NAMIC Outlines Florida’s Initial No-Fault, Property Reform Bills

February 14, 2006

Although the start of the Florida Legislature is still three weeks away, lawmakers have released preliminary bill drafts on two major issues they will face during the upcoming legislative session: reenacting the PIP/no-fault system and reforming the property insurance market.

On Monday, the Senate Banking and Insurance Committee unveiled Senate Bill 7094, which proposes major changes to the existing no-fault insurance system.

The current law is scheduled to sunset in 2007 unless the Legislature reenacts it. Insurers are divided over whether no-fault should be allowed to continue with most National Association of Mutual Insurance Companies member companies preferring to see it sunset.

Among some of the changes proposed in SB 7094 are: A Board of Health rule that would list diagnostic tests deemed not medically necessary for use in treating persons sustaining bodily injury covered by personal injury protection (PIP) benefits; and a provider’s attorney’s fees shall not be recoverable pursuant to s. 627.428 if the provider did not accept a valid assignment of benefits.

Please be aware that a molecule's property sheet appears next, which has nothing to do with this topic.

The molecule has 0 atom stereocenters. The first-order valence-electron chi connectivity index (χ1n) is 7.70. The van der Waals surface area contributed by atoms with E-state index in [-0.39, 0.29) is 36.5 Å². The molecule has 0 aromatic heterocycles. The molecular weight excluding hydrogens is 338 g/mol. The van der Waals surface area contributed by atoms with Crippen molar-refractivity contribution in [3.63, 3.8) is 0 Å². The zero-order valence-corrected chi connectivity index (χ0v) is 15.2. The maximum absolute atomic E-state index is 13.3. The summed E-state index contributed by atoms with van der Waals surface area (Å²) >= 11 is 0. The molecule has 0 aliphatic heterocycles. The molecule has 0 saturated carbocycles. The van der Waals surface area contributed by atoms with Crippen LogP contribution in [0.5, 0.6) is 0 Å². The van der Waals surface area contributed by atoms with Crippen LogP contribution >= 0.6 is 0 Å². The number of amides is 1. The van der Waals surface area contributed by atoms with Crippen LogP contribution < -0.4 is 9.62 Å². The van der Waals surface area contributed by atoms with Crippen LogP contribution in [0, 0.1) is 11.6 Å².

The House Insurance Committee presented its draft, PCB IN 06-01, to fix the state’s property insurance market.

The committee is proposing, among other things, to require Citizens Property Insurance Corporation to have separate accounts for homestead and non-homestead properties.

Rates for homestead properties, which under current law are defined as permanent residences, would be subject to a 50-year Probable Maximum Loss event. Rate adequacy for non-homestead properties would be set at a 250-year Probable Maximum Loss event.

A NAMIC staff analysis of the bill makes the following observation on separating homestead and non-homestead properties.

“Peeling off the non-homestead properties from the main part of Citizens substantially reduces the potential size of the losses that could ultimately result in assessments on the general public.

Additionally, to the extent that the current system constitutes a subsidy that transfers money from property owners generally to high-risk coastal property owners, this approach has the advantage of limiting that subsidy to a person’s primary residence and excluding vacation homes of non-residents and Florida residents alike.”

The preliminary bills outlined here are likely to undergo amendments once the legislative session formally begins on March 7. The session is scheduled to run through May 5.

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